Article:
FDIC moves to clarify rules on foreign bank deposits

The action, approved by FDIC’s board of directors, follows a proposal put forth last year by United Kingdom’s Financial Services Authority (FSA) that would ban banks from some countries, including the United States, from operating branches there unless steps are taken to ensure depositors get preference over creditors in those situations. 

"Today's proposed regulation would allow U.S. banks with U.K. branches to exercise existing authority that would bring them into compliance with the FSA's proposal by making the deposits payable in the United States, without triggering U.S. deposit insurance coverage…" said FDIC Chairman Martin Gruenberg.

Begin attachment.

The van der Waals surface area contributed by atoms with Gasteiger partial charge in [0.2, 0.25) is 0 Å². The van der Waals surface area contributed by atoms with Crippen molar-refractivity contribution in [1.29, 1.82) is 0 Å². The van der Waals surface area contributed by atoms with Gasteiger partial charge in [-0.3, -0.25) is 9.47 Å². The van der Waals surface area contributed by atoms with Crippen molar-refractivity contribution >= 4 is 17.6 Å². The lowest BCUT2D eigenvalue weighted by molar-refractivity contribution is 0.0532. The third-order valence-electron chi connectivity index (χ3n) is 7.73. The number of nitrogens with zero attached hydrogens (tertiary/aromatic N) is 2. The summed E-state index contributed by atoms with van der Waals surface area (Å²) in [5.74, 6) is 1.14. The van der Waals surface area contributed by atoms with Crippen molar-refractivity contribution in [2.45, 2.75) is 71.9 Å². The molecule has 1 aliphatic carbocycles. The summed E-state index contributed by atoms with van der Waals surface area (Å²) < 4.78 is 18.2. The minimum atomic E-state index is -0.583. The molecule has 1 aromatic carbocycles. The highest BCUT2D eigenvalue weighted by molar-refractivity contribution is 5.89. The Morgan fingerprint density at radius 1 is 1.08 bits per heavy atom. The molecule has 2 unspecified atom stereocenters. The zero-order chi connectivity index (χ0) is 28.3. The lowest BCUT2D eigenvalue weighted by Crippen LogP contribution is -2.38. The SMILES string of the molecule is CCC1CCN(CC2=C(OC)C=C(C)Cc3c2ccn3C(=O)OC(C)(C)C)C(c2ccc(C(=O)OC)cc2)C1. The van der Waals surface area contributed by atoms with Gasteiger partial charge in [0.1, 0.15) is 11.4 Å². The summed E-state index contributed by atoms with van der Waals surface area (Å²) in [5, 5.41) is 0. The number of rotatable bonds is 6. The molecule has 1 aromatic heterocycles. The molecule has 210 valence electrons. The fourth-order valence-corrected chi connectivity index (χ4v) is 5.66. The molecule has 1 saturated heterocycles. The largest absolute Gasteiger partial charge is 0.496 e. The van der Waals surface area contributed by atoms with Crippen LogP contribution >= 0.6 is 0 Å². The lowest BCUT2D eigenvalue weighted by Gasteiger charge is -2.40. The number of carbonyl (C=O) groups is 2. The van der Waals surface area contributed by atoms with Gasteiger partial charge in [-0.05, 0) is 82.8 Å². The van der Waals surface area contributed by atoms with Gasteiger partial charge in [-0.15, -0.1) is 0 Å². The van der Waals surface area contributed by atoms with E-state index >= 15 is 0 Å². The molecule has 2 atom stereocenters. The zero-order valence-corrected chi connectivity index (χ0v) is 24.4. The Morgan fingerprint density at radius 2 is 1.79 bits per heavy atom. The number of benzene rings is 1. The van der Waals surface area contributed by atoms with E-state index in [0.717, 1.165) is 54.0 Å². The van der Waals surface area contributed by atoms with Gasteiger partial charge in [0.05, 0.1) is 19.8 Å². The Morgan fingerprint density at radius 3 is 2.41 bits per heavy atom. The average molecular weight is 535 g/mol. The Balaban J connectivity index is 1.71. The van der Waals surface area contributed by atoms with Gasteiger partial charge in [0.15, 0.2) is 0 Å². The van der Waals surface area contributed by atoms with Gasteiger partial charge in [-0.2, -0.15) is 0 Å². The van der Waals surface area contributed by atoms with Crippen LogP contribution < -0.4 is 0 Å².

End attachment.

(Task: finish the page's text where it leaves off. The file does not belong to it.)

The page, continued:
Currently, deposits in foreign banks total roughly $1 trillion, with a significant portion of that money in the United Kingdom, according to the FDIC.

While they would not be insured by the U.S., deposits in foreign branches would “receive preferred status over general creditors should the bank fail and be placed in receivership, although the deposits in the foreign branches would not receive FDIC deposit insurance,” the proposed rule states.

The rule would not affect deposits in overseas military banking facilities governed by regulations of the Department of Defense.

The public will have 60 days to comment on the rule once it is published in the Federal Register.